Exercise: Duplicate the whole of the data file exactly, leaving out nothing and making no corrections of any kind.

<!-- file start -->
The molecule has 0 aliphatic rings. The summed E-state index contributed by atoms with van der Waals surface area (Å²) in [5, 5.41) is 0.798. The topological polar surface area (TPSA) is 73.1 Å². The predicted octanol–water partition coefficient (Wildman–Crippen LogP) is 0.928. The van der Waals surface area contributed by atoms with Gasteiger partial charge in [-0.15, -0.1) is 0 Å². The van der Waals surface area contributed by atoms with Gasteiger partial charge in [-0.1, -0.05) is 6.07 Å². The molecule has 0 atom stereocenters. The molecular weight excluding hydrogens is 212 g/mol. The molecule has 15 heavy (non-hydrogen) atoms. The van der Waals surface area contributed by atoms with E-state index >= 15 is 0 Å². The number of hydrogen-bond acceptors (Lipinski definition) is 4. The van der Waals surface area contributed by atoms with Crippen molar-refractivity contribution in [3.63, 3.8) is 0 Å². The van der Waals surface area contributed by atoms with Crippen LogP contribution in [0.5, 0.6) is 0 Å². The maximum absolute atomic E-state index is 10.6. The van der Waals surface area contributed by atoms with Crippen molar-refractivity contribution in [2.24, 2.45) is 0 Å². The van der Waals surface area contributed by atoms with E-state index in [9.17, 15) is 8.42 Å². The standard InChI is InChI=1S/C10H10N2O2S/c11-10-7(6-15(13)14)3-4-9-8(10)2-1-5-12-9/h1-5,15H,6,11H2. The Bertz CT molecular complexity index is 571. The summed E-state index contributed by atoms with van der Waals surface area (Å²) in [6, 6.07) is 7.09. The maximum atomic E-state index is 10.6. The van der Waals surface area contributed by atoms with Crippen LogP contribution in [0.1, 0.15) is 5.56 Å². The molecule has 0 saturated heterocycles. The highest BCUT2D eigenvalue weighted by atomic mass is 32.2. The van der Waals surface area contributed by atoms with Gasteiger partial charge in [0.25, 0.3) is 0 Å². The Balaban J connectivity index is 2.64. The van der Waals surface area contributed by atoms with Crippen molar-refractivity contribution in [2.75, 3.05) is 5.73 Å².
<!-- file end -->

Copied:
The molecule has 0 aliphatic rings. The summed E-state index contributed by atoms with van der Waals surface area (Å²) in [5, 5.41) is 0.798. The topological polar surface area (TPSA) is 73.1 Å². The predicted octanol–water partition coefficient (Wildman–Crippen LogP) is 0.928. The van der Waals surface area contributed by atoms with Gasteiger partial charge in [-0.15, -0.1) is 0 Å². The van der Waals surface area contributed by atoms with Gasteiger partial charge in [-0.1, -0.05) is 6.07 Å². The molecule has 0 atom stereocenters. The molecular weight excluding hydrogens is 212 g/mol. The molecule has 15 heavy (non-hydrogen) atoms. The van der Waals surface area contributed by atoms with E-state index >= 15 is 0 Å². The number of hydrogen-bond acceptors (Lipinski definition) is 4. The van der Waals surface area contributed by atoms with Crippen molar-refractivity contribution in [3.63, 3.8) is 0 Å². The van der Waals surface area contributed by atoms with Crippen LogP contribution in [0.5, 0.6) is 0 Å². The maximum absolute atomic E-state index is 10.6. The van der Waals surface area contributed by atoms with Crippen molar-refractivity contribution in [2.24, 2.45) is 0 Å². The van der Waals surface area contributed by atoms with E-state index in [9.17, 15) is 8.42 Å². The standard InChI is InChI=1S/C10H10N2O2S/c11-10-7(6-15(13)14)3-4-9-8(10)2-1-5-12-9/h1-5,15H,6,11H2. The Bertz CT molecular complexity index is 571. The summed E-state index contributed by atoms with van der Waals surface area (Å²) in [6, 6.07) is 7.09. The maximum atomic E-state index is 10.6. The van der Waals surface area contributed by atoms with Crippen LogP contribution in [0.1, 0.15) is 5.56 Å². The molecule has 0 saturated heterocycles. The highest BCUT2D eigenvalue weighted by atomic mass is 32.2. The van der Waals surface area contributed by atoms with Gasteiger partial charge in [0.25, 0.3) is 0 Å². The Balaban J connectivity index is 2.64. The van der Waals surface area contributed by atoms with Crippen molar-refractivity contribution in [2.75, 3.05) is 5.73 Å².